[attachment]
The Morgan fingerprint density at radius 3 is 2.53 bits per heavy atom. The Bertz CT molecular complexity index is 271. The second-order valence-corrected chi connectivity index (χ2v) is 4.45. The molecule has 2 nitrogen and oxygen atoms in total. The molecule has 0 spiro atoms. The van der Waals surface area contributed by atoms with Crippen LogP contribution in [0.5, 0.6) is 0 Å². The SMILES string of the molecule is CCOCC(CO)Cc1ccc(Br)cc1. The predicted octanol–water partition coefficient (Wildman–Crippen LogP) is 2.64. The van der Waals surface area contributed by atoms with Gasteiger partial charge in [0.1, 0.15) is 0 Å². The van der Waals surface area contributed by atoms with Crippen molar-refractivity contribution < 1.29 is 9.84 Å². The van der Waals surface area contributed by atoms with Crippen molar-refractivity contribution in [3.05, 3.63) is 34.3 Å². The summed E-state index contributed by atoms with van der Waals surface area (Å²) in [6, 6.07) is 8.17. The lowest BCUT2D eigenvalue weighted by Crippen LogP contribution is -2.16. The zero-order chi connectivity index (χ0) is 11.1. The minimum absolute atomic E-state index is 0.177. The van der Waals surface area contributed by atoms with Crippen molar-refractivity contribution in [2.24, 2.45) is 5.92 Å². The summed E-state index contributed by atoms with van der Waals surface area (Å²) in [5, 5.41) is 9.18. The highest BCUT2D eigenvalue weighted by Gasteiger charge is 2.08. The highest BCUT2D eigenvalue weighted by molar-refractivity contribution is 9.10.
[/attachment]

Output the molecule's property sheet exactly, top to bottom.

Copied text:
The Morgan fingerprint density at radius 3 is 2.53 bits per heavy atom. The Bertz CT molecular complexity index is 271. The second-order valence-corrected chi connectivity index (χ2v) is 4.45. The molecule has 2 nitrogen and oxygen atoms in total. The molecule has 0 spiro atoms. The van der Waals surface area contributed by atoms with Crippen LogP contribution in [0.5, 0.6) is 0 Å². The SMILES string of the molecule is CCOCC(CO)Cc1ccc(Br)cc1. The predicted octanol–water partition coefficient (Wildman–Crippen LogP) is 2.64. The van der Waals surface area contributed by atoms with Gasteiger partial charge in [0.1, 0.15) is 0 Å². The van der Waals surface area contributed by atoms with Crippen molar-refractivity contribution < 1.29 is 9.84 Å². The van der Waals surface area contributed by atoms with Crippen molar-refractivity contribution in [3.05, 3.63) is 34.3 Å². The summed E-state index contributed by atoms with van der Waals surface area (Å²) in [6, 6.07) is 8.17. The lowest BCUT2D eigenvalue weighted by Crippen LogP contribution is -2.16. The zero-order chi connectivity index (χ0) is 11.1. The minimum absolute atomic E-state index is 0.177. The van der Waals surface area contributed by atoms with Crippen molar-refractivity contribution in [2.24, 2.45) is 5.92 Å². The summed E-state index contributed by atoms with van der Waals surface area (Å²) in [5, 5.41) is 9.18. The highest BCUT2D eigenvalue weighted by Gasteiger charge is 2.08. The highest BCUT2D eigenvalue weighted by molar-refractivity contribution is 9.10.